23 Arvizo and her children during this period of time?

24 A. Yes.

25 Q. All right. So under the “Amount,” rather

26 than putting an exact dollar amount, you just put

27 “Several Thousand Dollars”; right?

28 A. That’s correct. 11526

1 Q. Was your purpose to come up with a bottom

2 line that was going to be computed?

3 A. No.

4 Q. It was just to record these various

5 transactions so we’d have them all in one place; is

6 that right?

7 A. Yes, sir.

8 Q. All right. And then February — the next

9 line is February 5th to February 24th, 2003. And

10 this says, “Source,” “Michael Jackson.”

11 Were you asked to assume, for the purpose of

12 preparing this, that there had been testimony that

13 money had been expended on behalf of Janet Arvizo

14 and her children for a trip to Miami, body wax,

15 children’s braces, lodging, travel, food expenses

16 and so on?

17 A. Yes, sir.

18 Q. You indicated in the “Amount” column

19 “Several Thousand Dollars,” correct?

20 A. Yes, sir.

21 Q. Once again, did you have any ability to do

22 an accounting as to what Mr. Jackson expended on

23 behalf of these particular individuals?

24 A. No, sir.

25 Q. Okay. All right. And then I see there’s

26 actually maybe a typo here. The next line is

27 February 7 to March 12th, 2003. There’s an

28 indication, “Several Thousand Dollars,” “Living 11527

1 Expenses at Neverland Ranch”?

2 A. Yes, sir.

3 Q. All right. And it says, for some reason,

4 “MJ Sounds” and I have no idea why it says “Sounds”

5 there. Why don’t we just strike that word out.

6 A. That’s fine.

7 Q. Was it — were you asked to assume there had

8 been testimony that this family had been living at

9 the Neverland Ranch, the previous one was living

10 elsewhere and other expenses for them, but this line

11 being living expenses while they’re at Neverland

12 Ranch?

13 A. That is correct.

14 Q. All right. And again, you didn’t know how

15 much so you put “Several Thousand Dollars”; is that

16 correct?

17 A. That is correct.

18 Q. Now, the next line is February 20, 2003, and

19 you indicated “Hamid Moslehi,” and the total amount

20 of $2,000, and “Description,” “Cash.”

21 Were you asked to assume that there was

22 testimony in this trial that Hamid Moslehi had given

23 Janet Arvizo $2,000 in cash on February 20th?

24 A. Yes, I was.

25 Q. And were you asked to assume whether that

26 was a loan or a gift or anything else or just that

27 it was $2,000?

28 A. I assumed that he received $2,000 — or the 11528

1 Arvizo family received $2,000 from that gentleman.

2 Q. All right. And then the last entry is

3 November 2 to present. It says “Source” is Jay

4 Jackson. “Amount” is “Unknown.”

5 Were you asked to assume that there had been

6 testimony from Gavin and from Jay Jackson that Janet

7 Arvizo had been living with Jay Jackson off and on

8 from November 2002 to the present?

9 A. That is correct.

10 Q. And so you’ve indicated there would be some

11 sort of lodging and use of an automobile based on

12 the assumptions that we asked you to make; is that

13 correct?

14 A. Yes, sir.

15 Q. All right. Based on all of that, is this

16 chart now a fair and accurate depiction of what you

17 have just testified to, that is, the documents you

18 received and looked at, and also the assumptions you

19 were asked to make from the prior testimony?

20 A. That is correct.

21 MR. SANGER: Your Honor, I would move into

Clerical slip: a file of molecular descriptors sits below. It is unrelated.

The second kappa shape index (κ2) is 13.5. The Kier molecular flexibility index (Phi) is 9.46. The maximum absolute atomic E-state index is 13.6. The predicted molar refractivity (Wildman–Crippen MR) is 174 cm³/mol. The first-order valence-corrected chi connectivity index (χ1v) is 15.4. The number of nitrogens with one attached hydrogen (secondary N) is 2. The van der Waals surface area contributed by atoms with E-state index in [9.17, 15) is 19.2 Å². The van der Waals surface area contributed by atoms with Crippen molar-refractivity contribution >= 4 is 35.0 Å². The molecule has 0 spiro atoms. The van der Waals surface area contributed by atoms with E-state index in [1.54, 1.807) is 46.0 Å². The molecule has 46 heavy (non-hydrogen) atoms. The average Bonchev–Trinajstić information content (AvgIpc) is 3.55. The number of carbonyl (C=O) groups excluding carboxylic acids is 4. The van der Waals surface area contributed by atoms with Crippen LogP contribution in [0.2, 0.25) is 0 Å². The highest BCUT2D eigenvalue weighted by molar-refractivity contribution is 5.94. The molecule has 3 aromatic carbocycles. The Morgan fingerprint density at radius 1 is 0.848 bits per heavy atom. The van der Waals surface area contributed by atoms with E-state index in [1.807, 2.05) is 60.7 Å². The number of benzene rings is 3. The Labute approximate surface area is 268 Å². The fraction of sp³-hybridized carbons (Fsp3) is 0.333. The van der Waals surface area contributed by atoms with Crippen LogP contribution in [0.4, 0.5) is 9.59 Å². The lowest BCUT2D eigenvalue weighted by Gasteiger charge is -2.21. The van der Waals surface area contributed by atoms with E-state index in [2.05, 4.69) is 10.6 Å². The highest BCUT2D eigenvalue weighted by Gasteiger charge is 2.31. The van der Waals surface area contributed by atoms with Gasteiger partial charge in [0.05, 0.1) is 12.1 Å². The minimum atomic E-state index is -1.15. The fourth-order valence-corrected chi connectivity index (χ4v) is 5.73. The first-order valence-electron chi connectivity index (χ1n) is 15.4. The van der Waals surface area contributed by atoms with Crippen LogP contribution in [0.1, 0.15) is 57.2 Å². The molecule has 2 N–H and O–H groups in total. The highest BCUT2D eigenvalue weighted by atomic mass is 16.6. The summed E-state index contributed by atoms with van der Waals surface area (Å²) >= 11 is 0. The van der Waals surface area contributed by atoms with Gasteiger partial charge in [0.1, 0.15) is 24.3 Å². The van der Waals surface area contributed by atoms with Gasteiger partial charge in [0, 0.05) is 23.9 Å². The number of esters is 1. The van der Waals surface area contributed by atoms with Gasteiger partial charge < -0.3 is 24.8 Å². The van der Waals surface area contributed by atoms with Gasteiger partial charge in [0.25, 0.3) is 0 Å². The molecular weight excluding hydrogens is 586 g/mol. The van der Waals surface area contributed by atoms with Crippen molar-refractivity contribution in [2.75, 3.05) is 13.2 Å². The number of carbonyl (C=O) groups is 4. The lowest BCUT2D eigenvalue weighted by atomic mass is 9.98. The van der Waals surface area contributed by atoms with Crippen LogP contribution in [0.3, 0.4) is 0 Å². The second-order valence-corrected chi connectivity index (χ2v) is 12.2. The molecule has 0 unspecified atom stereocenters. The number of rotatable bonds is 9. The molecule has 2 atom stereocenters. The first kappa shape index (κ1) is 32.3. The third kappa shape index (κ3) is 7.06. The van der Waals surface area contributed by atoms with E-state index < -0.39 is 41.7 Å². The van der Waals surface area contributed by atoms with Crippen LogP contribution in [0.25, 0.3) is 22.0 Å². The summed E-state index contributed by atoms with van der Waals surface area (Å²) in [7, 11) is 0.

22 evidence Exhibit 5105.

23 MR. AUCHINCLOSS: I’d object to the

24 admission of that evidence, Your Honor. I’d like to

25 take the witness on voir dire.

26 BAILIFF CORTEZ: Microphone’s off again,

27 sir.

28 THE COURT: I’ll — I won’t rule on the 11529

1 admissibility until after your cross-examination.

2 MR. AUCHINCLOSS: All right.

3 MR. SANGER: I was going to request to

4 publish it so I could just show it to the jury, but

5 I’ll hold off, if that’s all right, if I would be

6 allowed to do that after Mr. Auchincloss concludes

7 his cross, assuming it’s admitted.

8 THE COURT: I’m going to hold off on the

9 ruling until he examines. We could do it by voir

10 dire or cross, but I think it’s better just to do it

11 by cross.

12 MR. SANGER: With that exception, I would

13 like to put this up if it’s admitted later. I’ll

14 defer to Mr. Auchincloss.

15 THE COURT: All right.

16

17 CROSS-EXAMINATION

18 BY MR. AUCHINCLOSS:

19 Q. Good morning, Mr. Radakovich.

20 A. Yes, sir.

21 Q. Did I pronounce that correctly?

22 A. Perfectly.

23 Q. All right. I’m looking at Exhibit 5105 and

24 I’m going to go through that with you somewhat

25 quickly, but I want to focus on the items for which

26 you do not have any evidence before you. There’s

27 several things you were asked to assume in this

28 document and I want to talk about those, first of 11530

1 all.

2 Beginning at the top of this document, you

3 have a June 15th, 2000, entry from Louise Palanker,

4 $10,000, check to Janet Arvizo. Have you seen that

5 check, first of all?

6 A. Yes, I have.

7 Q. Do you know if Janet Arvizo actually

8 received, personally received, that $10,000?

9 A. I saw a signature that appeared to be her

10 signature on the back of it, cashing it. I don’t

11 know what happened to the funds.

12 Q. Okay. How about the check to David Arvizo,

13 the next entry, July 10th? Can you tell us whether

14 or not Janet Arvizo actually received that $10,000?

15 A. The check was made out to David Arvizo.

16 Q. Okay.

17 A. And it looked — I’ve never seen his

18 signature before to compare, because that was the

19 only document that his signature was on, but it

20 looked like he cashed it.

21 Q. Okay. But you have no evidence to lead you

22 to believe or conclude that Janet Arvizo received

23 that $10,000?

24 A. No, sir.

25 Q. Now, what were you specifically asked to do